**If the return cell in an Excel formula is empty, Excel by default returns 0 instead. For example cell A1 is blank and linked to by another cell. But what if you want to show the exact return value – for empty cells as well as 0 as return values? This article introduces three different options for dealing with empty return values.**

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## Option 1: Don’t display zero values

Probably the easiest option is to just not display 0 values. You could differentiate if you want to hide all zeroes from the entire worksheet or just from selected cells.

There are three methods of hiding zero values.

- Hide zero values with conditional formatting rules.
- Blind out zeros with a custom number format.
- Hide zero values within the worksheet settings.

For details about all three methods of just hiding zeroes, please refer to this article.

One small advice on my own account: My Excel add-in “Professor Excel Tools” has a built-in Layout Manager. With this, you can apply this formatting easily to a complete Excel workbook.

Give it a try? Click here and the download starts right away.

## Option 2: Change zeroes to blank cells

Unlike the first option, the second option changes the output value. No matter if the return value is 0 (zero) or originally a blank cell, the output of the formula is an empty cell. You can achieve this using the IF formula.

Say, your lookup formula looks like this: =VLOOKUP(A3,C:D,2,FALSE) (hereafter referred to by “original formula”). You want to prevent getting a zero even if the return value―found by the VLOOKUP formula in column D―is an empty value. This can be achieved using the IF formula.

The structure of such IF formula is shown in the image above (if you need assistance with the IF formula, please refer to this article). The original formula is wrapped within the IF formula. The first argument compares if the original formula returns 0. If yes―and that’s the task of the second argument―the formula returns nothing through the double quotation marks. If the orgininal formula within the first argument doesn’t return zero, the last argument returns the real value. This is achieved by the original formula again.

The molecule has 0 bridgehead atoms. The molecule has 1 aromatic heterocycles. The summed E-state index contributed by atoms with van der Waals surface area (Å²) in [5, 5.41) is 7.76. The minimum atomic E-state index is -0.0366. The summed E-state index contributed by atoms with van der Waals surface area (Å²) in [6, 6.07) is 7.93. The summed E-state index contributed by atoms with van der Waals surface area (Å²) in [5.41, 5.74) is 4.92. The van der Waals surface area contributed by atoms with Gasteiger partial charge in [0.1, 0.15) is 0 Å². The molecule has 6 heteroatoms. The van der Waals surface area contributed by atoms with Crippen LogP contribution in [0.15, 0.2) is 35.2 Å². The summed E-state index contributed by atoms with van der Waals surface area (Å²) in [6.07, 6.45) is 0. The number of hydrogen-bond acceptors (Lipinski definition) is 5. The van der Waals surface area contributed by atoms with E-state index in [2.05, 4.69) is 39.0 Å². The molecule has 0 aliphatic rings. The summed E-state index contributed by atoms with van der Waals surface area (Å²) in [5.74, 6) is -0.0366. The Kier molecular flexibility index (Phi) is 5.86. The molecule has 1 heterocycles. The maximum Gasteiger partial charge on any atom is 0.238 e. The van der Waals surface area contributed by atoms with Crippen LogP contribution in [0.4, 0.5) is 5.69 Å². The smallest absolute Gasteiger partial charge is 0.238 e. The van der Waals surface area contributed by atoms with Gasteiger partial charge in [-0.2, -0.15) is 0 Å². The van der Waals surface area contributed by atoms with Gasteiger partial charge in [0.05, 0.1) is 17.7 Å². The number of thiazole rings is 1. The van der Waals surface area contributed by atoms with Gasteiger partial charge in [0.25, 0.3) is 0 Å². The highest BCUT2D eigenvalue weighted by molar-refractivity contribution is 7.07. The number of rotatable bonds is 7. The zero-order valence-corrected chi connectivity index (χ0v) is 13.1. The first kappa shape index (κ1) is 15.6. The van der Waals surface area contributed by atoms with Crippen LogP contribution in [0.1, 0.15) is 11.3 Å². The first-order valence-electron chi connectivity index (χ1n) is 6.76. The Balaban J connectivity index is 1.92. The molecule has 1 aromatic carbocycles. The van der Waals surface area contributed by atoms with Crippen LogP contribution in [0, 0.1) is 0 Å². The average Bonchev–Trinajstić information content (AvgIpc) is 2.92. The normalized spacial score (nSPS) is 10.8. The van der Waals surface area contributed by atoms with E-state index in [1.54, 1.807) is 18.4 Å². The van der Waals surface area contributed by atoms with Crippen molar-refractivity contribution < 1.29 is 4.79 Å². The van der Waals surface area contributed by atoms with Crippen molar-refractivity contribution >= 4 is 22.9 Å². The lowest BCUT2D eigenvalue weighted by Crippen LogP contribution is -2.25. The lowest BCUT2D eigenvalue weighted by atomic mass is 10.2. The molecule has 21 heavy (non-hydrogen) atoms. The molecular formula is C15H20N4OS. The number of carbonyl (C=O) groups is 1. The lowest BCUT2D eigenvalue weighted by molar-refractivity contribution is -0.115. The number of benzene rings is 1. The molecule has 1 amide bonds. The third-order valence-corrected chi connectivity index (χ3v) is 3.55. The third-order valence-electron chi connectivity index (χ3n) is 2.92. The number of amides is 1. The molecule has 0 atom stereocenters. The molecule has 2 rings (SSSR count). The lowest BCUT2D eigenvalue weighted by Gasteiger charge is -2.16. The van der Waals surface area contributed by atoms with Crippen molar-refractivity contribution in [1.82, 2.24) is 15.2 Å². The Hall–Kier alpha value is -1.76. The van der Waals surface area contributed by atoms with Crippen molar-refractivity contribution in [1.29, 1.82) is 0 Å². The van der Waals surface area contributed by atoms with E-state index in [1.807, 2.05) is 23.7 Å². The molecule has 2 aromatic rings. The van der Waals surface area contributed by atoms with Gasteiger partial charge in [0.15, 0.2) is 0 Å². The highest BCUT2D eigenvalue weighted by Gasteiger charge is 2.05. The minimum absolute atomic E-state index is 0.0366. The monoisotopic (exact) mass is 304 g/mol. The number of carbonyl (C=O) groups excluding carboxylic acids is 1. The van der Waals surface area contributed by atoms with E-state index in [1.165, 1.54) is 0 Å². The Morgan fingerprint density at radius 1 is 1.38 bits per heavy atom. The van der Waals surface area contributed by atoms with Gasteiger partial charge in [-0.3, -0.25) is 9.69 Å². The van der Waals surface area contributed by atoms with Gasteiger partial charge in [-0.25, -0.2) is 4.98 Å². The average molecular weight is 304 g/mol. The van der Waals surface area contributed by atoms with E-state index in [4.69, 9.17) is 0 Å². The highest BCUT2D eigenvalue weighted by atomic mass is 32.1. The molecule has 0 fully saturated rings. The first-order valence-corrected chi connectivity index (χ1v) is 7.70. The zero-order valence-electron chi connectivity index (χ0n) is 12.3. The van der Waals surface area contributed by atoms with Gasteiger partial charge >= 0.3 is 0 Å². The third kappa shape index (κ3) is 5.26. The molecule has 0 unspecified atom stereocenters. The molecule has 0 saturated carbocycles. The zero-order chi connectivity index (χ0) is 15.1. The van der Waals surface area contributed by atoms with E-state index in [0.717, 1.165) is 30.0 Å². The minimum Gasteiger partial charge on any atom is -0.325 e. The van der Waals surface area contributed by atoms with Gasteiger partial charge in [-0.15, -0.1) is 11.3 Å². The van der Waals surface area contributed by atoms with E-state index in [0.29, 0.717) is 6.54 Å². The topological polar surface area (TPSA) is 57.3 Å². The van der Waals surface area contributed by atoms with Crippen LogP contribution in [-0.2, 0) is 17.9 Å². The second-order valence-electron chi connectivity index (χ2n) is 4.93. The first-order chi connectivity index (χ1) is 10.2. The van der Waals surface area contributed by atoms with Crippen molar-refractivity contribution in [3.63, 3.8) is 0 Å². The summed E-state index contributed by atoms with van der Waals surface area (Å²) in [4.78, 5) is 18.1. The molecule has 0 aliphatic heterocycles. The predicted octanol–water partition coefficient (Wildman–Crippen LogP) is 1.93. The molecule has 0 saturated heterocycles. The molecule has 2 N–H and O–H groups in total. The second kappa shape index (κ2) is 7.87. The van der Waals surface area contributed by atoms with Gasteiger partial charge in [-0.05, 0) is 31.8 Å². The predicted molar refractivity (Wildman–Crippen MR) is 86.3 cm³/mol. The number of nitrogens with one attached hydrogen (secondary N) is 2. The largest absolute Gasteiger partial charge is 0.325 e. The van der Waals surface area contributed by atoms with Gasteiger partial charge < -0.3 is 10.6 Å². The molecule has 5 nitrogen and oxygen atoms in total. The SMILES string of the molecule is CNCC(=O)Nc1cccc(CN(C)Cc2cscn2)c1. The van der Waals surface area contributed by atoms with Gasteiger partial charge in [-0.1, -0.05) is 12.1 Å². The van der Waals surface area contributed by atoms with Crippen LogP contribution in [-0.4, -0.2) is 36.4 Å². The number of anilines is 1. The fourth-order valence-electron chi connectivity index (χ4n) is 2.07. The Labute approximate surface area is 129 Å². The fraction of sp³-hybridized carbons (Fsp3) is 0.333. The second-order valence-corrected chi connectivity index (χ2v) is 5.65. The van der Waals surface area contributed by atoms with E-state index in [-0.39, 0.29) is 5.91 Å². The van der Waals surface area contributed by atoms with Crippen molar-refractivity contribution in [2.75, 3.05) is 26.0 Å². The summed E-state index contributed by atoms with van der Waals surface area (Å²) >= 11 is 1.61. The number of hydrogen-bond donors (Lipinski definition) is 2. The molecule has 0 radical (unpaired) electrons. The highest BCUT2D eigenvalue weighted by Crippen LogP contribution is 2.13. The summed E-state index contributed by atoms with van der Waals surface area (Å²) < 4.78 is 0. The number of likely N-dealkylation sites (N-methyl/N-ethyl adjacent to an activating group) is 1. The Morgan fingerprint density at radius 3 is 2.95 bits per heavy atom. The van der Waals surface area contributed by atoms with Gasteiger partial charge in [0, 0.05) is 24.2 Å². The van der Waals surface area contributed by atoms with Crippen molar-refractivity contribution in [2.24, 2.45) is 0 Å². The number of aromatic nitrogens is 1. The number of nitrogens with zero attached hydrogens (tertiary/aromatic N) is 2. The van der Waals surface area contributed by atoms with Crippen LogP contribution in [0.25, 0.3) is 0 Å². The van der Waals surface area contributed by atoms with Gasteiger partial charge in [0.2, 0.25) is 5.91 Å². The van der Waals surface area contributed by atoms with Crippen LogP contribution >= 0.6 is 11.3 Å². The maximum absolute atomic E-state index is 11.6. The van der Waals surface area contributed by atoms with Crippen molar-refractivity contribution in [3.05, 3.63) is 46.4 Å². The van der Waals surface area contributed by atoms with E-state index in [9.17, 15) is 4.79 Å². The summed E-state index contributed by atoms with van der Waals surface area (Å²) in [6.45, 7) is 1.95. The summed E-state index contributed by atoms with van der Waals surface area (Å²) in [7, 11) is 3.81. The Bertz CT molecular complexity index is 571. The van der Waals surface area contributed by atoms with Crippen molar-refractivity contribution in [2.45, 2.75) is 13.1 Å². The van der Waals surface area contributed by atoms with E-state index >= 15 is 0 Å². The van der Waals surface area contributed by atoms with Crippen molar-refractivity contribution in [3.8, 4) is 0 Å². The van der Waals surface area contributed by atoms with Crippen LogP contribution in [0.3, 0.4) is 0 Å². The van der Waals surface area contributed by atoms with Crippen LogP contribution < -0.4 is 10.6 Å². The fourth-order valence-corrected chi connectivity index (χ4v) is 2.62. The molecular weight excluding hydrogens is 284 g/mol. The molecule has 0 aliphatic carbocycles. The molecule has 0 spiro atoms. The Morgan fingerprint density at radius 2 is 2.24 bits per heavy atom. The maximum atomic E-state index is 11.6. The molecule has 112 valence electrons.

The complete formula looks like this.

`=IF(VLOOKUP(A3,C:D,2,FALSE)=0,"",VLOOKUP(A3,C:D,2,FALSE))`

## Option 3: Show zeroes but don’t show blank or empty return values

The previous option two didn’t differentiate between 0 and empty cells in the return cell. If you only want to show empty cells if the return cell found by your lookup formula is empty (and not if the return value really is 0) then you have to slightly alter the formula from option 2 before.

Like before, the IF formula is wrapped around the original formula. But instead of testing if the return value is 0, it tests within the first argument if the return value is blank. This is done by the double quotation marks. The rest of the formula is the as before: With the second argument you define that—if the value from the original formula is blank—the return value is empty too. If not, the last argument defines that you return the desired non-blank value.

The formula in your example from option 2 looks like this.

`=IF(VLOOKUP(A3,C:D,2,FALSE)="","",VLOOKUP(A3,C:D,2,FALSE))`

## Option 4: One elegant solution for not returning zero values…

… was written in the comments. **Thanks, Dom! **Great to get such awesome feedback from you!

It’s actually quite straight forward: Add two quotation marks in front or after the function and concatenate it with the “&”-character. So, in this case the VLOOKUP function from above would look like this:

`=""&VLOOKUP(A3,C:D,2,FALSE)`

But: There is a downside. This method forces the cell to a text / string value. This might cause problems in further calculations if a zero is returned. Let me give you an example:

Careful: Return value is interpretated as text.Your VLOOKUP function above is concatenated to an empty string “”. If your return value is 0, the cell will be shown as an empty string. Further calculations might be difficult: For example, if you want to add a number to the return value. Referring directly to the cell, for example =F6+G6 leads to the #VALUE error message as shown above. However, using the SUM function =SUM(F6,G6) still works.

Bottom line: This is an elegant approach, but please test it well if it suits to your Excel model.